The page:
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Officials Seek Plan C For Housing Terrorists

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Officials Seek Plan C For Housing Terrorists

National Security

Officials Seek Plan C For Housing Terrorists

Officials Seek Plan C For Housing Terrorists

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  • <iframe src="https://www.npr.org/player/embed/113593173/113604836" width="100%" height="290" frameborder="0" scrolling="no" title="NPR embedded audio player">
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Bagram Air Field in Afghanistan i

Human rights officials have begun calling Bagram Air Field in Afghanistan "Obama's Gitmo." The base, north of the Afghan capital, Kabul, holds about 600 detainees. Spencer Platt/Getty Images hide caption

toggle caption Spencer Platt/Getty Images
Bagram Air Field in Afghanistan

Human rights officials have begun calling Bagram Air Field in Afghanistan "Obama's Gitmo." The base, north of the Afghan capital, Kabul, holds about 600 detainees.

Spencer Platt/Getty Images

This is part 1 of a two-part report.

Ever since President Obama took office, government lawyers have been obsessing over a hypothetical scenario: If American troops pick up a top al-Qaida terrorist overseas and the U.S. wants to hold him for interrogation without putting him on trial, where should Americans put him?

From his first full day in office, Obama ruled out the most well-known place to hold detainees indefinitely, ordering Guantanamo closed by January.

In a speech earlier this year, Obama said Guantanamo "likely created more terrorists around the world than it ever detained." And even though administration officials have publicly acknowledged that they may not meet their deadline to close the base, it seems certain that they will not bring new detainees there.

What has not been public until now is that while President George W. Bush was in office, people in the administration who wanted to close Guantanamo won this debate. According to former government officials, there was a disagreement during Bush's second term about where to put new terrorism detainees.

Gordon England, who was then deputy defense secretary, argued for Guantanamo Bay. He said it was safe and transparent, and that stories about secret prisons were hurting the Bush administration.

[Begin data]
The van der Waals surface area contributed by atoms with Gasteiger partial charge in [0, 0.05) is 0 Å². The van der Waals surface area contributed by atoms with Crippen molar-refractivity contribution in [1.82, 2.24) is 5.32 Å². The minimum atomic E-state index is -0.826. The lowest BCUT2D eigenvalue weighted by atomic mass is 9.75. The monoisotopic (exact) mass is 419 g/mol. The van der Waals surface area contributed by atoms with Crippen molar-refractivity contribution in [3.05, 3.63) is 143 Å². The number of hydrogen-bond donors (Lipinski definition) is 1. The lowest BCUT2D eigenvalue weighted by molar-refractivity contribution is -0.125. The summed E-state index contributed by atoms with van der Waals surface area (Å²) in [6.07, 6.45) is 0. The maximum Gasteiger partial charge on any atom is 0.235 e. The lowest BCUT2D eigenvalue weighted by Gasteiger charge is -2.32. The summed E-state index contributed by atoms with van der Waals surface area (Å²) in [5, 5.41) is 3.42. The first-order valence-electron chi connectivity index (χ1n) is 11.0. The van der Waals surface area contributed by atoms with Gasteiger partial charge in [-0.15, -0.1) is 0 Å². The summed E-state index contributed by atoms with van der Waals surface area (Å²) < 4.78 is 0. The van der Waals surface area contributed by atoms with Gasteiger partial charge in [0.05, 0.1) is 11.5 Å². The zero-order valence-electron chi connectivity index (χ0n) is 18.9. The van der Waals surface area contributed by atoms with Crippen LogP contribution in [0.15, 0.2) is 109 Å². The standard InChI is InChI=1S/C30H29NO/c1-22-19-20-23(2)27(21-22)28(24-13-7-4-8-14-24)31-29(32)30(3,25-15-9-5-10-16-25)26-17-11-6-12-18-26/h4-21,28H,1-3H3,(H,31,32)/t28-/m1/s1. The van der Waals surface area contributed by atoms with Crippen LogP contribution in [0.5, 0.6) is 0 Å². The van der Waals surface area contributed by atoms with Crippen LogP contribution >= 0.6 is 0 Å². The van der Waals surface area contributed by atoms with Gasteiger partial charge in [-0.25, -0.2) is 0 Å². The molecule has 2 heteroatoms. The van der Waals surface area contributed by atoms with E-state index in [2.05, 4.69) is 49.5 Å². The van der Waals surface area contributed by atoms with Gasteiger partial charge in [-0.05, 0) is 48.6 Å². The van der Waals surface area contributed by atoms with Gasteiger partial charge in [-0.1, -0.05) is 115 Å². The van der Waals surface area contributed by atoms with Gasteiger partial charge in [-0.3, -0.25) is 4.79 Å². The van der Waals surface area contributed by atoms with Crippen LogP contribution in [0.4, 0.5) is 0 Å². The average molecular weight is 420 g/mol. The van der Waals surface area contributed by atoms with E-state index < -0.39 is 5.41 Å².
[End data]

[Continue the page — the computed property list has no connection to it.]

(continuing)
Two other Bush officials fought against bringing people to Guantanamo. Matthew Waxman, who ran detainee affairs at the Pentagon, and John Bellinger, who was legal adviser to the State Department, argued that the time had come to close the prison. The revolving door at Guantanamo should be exit only, they said. Waxman and Bellinger prevailed, and no new detainees have arrived at Guantanamo since 2006.

U.S. Soil

Another option for detaining terrorists captured overseas is the United States. President Obama has said he wants to move Guantanamo prisoners here, but there are political obstacles.

In a speech on the House floor last week, Rep. Hal Rogers (R-KY) said, "These are enemy combatants sworn to kill you and every American they can find, and you want to bring them to the U.S.? It's insane!"

Rogers introduced a nonbinding resolution to keep all Guantanamo detainees out of the U.S.

It passed 258 to 163.

On Wednesday, the House and Senate reached a compromise that would let Guantanamo detainees come to the U.S. for trial. Even so, people in the administration say the political hurdles to transferring detainees here means bringing terrorists from foreign countries in the future is basically out of the question unless the political winds shift.

Bagram Air Base

Human rights officials have begun calling another option for imprisoning detainees overseas — Bagram Air Field in Afghanistan — "Obama's Gitmo." Bagram houses about 600 detainees, including some from foreign countries.

"Obama is reserving Bagram to be used the exact same way as Bush used Guantanamo," says Tina Foster, who represents a group of Bagram detainees for the International Justice Network.

In fact, current and former officials say, the situation is more complicated than at Guantanamo. Several people from both the Bush and Obama administrations have confirmed to NPR that the United States has a formal agreement with Afghanistan's government that says the U.S. can bring detainees to Bagram from outside Afghanistan, but the Afghan government has the power to reject specific detainees.

During one incident late in the Bush administration, officials say, a terrorist from Somalia was brought to Afghanistan without the Afghan government's consent. The officials say it created a diplomatic rift, and the Afghans gave the U.S. days to get the detainee out of the country. Ever since, officials say, it has been more difficult for the U.S. to bring people from outside of Afghanistan to Bagram.

At different points, the Bush administration used Guantanamo, the United States and Bagram to hold detainees. Because all of those possibilities are problematic, the Obama administration is now thinking more creatively about this issue.

The options they are considering are not traditional American-run prisons. We will explore those possibilities Thursday on All Things Considered.

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